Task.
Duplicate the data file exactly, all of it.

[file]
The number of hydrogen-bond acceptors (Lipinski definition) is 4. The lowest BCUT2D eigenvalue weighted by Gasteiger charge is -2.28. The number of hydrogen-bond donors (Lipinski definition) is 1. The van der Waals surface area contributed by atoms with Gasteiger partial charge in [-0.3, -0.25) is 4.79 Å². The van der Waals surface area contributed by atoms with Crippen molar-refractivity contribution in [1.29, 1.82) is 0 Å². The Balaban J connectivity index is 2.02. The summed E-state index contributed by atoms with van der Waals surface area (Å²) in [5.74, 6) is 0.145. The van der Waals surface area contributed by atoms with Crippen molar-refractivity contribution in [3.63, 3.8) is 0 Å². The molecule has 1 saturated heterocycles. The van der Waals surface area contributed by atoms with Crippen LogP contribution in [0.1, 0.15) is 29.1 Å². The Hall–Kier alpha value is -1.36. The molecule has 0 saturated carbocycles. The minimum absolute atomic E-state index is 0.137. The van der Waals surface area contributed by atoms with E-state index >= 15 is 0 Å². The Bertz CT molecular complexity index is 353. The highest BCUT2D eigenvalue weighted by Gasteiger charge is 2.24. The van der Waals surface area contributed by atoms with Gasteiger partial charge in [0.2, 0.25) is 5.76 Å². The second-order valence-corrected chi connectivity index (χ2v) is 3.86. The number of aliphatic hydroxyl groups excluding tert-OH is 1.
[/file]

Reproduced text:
The number of hydrogen-bond acceptors (Lipinski definition) is 4. The lowest BCUT2D eigenvalue weighted by Gasteiger charge is -2.28. The number of hydrogen-bond donors (Lipinski definition) is 1. The van der Waals surface area contributed by atoms with Gasteiger partial charge in [-0.3, -0.25) is 4.79 Å². The van der Waals surface area contributed by atoms with Crippen molar-refractivity contribution in [1.29, 1.82) is 0 Å². The Balaban J connectivity index is 2.02. The summed E-state index contributed by atoms with van der Waals surface area (Å²) in [5.74, 6) is 0.145. The van der Waals surface area contributed by atoms with Crippen molar-refractivity contribution in [3.63, 3.8) is 0 Å². The molecule has 1 saturated heterocycles. The van der Waals surface area contributed by atoms with Crippen LogP contribution in [0.1, 0.15) is 29.1 Å². The Hall–Kier alpha value is -1.36. The molecule has 0 saturated carbocycles. The minimum absolute atomic E-state index is 0.137. The van der Waals surface area contributed by atoms with E-state index >= 15 is 0 Å². The Bertz CT molecular complexity index is 353. The highest BCUT2D eigenvalue weighted by Gasteiger charge is 2.24. The van der Waals surface area contributed by atoms with Gasteiger partial charge in [0.2, 0.25) is 5.76 Å². The second-order valence-corrected chi connectivity index (χ2v) is 3.86. The number of aliphatic hydroxyl groups excluding tert-OH is 1.